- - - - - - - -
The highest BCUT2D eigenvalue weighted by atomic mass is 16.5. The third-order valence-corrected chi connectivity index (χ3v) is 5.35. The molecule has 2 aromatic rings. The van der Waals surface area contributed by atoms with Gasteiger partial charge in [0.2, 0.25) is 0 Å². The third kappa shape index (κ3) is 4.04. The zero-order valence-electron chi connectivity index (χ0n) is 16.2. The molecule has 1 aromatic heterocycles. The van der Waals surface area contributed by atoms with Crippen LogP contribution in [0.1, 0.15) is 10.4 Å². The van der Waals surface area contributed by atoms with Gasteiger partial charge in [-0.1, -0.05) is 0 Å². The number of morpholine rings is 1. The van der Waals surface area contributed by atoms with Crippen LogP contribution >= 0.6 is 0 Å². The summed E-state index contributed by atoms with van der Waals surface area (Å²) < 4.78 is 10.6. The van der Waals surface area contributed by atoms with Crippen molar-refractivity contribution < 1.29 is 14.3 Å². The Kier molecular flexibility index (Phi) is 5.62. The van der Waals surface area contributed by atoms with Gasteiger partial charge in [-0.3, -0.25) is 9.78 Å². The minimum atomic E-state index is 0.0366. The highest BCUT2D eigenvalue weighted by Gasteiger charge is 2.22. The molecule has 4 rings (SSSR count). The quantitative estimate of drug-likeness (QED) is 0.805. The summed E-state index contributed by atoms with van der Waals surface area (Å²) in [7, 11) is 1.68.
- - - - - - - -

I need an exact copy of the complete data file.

The highest BCUT2D eigenvalue weighted by atomic mass is 16.5. The third-order valence-corrected chi connectivity index (χ3v) is 5.35. The molecule has 2 aromatic rings. The van der Waals surface area contributed by atoms with Gasteiger partial charge in [0.2, 0.25) is 0 Å². The third kappa shape index (κ3) is 4.04. The zero-order valence-electron chi connectivity index (χ0n) is 16.2. The molecule has 1 aromatic heterocycles. The van der Waals surface area contributed by atoms with Crippen LogP contribution in [0.1, 0.15) is 10.4 Å². The van der Waals surface area contributed by atoms with Gasteiger partial charge in [-0.1, -0.05) is 0 Å². The number of morpholine rings is 1. The van der Waals surface area contributed by atoms with Crippen LogP contribution >= 0.6 is 0 Å². The summed E-state index contributed by atoms with van der Waals surface area (Å²) < 4.78 is 10.6. The van der Waals surface area contributed by atoms with Crippen molar-refractivity contribution < 1.29 is 14.3 Å². The Kier molecular flexibility index (Phi) is 5.62. The van der Waals surface area contributed by atoms with Gasteiger partial charge in [-0.3, -0.25) is 9.78 Å². The minimum atomic E-state index is 0.0366. The highest BCUT2D eigenvalue weighted by Gasteiger charge is 2.22. The molecule has 4 rings (SSSR count). The quantitative estimate of drug-likeness (QED) is 0.805. The summed E-state index contributed by atoms with van der Waals surface area (Å²) in [7, 11) is 1.68.